Abstinence, Moderation and Tolerance

If you are new here, you might want to run through these previous posts: Drinking with Jesus, and Akin on Alcohol. This should be my last post on the alcohol issue for a while. This is simply not an issue for our church or family. In both we have those who abstain and those who enjoy in moderation and there is no drama. But before I move on I wanted to speak to the issues of abstinence and wisdom.

In and of itself, abstinence is not a virtue. In fact, this is something the Bible makes plain.

"Now the Spirit expressly says that in later times some will depart from the faith by devoting themselves to deceitful spirits and teachings of demons, through the insincerity of liars whose consciences are seared, who forbid marriage and require abstinence from foods that God created to be received with thanksgiving by those who believe and know the truth. For everything created by God is good, and nothing is to be rejected if it is received with thanksgiving, for it is made holy by the word of God and prayer." 1 Tim 4:1-5

"If with Christ you died to the elemental spirits of the world, why, as if you were still alive in the world, do you submit to regulations— “Do not handle, Do not taste, Do not touch” (referring to things that all perish as they are used)—according to human precepts and teachings? These have indeed an appearance of wisdom in promoting self-made religion and asceticism and severity to the body, but they are of no value in stopping the indulgence of the flesh." Colossians 2:20-23

When one abstains for the wrong reasons, and seeks to bind the consciences of others, abstinence is both unbiblical and counterproductive to edification. Both passages quoted above warn against the danger of asceticism, proto-gnosticism, and their accompanying rejection of God's gifts (marriage and food). Abstaining from such things in order to merit the favor of God, purify ourselves before him, and attain personal holiness is sin. But this does not mean that abstinence is always a bad policy. In fact, I believe wisdom allows for abstinence.

Abstinence from lawful things can be good when it is done for the right reasons. In Scripture we have the temporal Nazirite vow, which in some cases could become a lifelong practice. We have the example of the Rechabites who abstained from wine and a few other things as well. Paul says there is a time to abstain from sexual relations with our spouses. He encourages some to abstain from eating meat sacrificed to an idol for the sake of the weaker brother who may be encouraged to go against his own conscience when eating with those who understand their liberty. Of course the one who cannot eat such meat with a clear conscience should abstain. Abstinence is the wise choice for many people. We just need to be honest - abstinence (especially from alcohol) was not the norm, it was the exception, in Scripture and the history of the church. Moderation was the norm.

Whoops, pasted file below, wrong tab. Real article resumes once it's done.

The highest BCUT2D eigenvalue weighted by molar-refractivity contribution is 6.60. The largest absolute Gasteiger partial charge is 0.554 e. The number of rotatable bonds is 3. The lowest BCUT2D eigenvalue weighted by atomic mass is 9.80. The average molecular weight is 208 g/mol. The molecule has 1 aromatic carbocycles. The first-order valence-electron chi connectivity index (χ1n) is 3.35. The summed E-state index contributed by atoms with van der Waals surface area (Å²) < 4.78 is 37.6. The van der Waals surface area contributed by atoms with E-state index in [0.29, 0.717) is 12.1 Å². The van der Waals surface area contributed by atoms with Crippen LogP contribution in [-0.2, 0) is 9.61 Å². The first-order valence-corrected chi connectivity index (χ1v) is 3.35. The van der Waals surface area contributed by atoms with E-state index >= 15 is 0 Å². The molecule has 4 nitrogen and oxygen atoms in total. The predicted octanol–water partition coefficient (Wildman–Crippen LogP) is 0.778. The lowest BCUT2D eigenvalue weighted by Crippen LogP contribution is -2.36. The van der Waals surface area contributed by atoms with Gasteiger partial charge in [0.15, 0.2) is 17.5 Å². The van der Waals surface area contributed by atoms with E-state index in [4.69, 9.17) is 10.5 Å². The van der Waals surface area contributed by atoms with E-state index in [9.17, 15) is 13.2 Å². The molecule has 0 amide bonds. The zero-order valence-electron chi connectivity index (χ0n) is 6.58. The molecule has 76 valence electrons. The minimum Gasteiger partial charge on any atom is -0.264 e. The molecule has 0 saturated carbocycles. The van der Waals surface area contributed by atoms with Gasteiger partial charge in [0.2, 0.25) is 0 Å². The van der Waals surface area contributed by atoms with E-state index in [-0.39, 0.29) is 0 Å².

Moderation is good because it recognizes wine to be the gift of God, a blessing to his people that makes their hearts glad. Moderation is always a good example because it tells the world that we are a slave to nothing and to no one but Jesus Christ. It says that there is a way to enjoy God's gifts without abusing them. It demonstrates the fruit of the Spirit (self-control) in a way that abstinence does not. Moderation is the wise choice for many people.

In the end we have two excellent examples for both those who abstain, and those who enjoy alcohol in moderation; John the Baptist and Jesus.

For John the Baptist has come eating no bread and drinking no wine, and you say, ‘He has a demon.’ The Son of Man has come eating and drinking, and you say, ‘Look at him! A glutton and a drunkard, a friend of tax collectors and sinners!’ Yet wisdom is justified by all her children. Luke 7:33-35

This is extremely important. There were means of abstaining from alcohol in the first century. John the Baptist did not drink wine. He was a teetotaler. Jesus could have abstained, but he chose not to. He was aware of John the Baptist's practice, but did not follow his example. Though he was aware of the problem of drunkennes in his culture he chose to drink openly with his disciples.

So what is the wise thing to do? In light of all of the biblical evidence, I believe full wisdom, 100 Proof wisdom, allows for abstinence and moderation and calls for tolerance among all.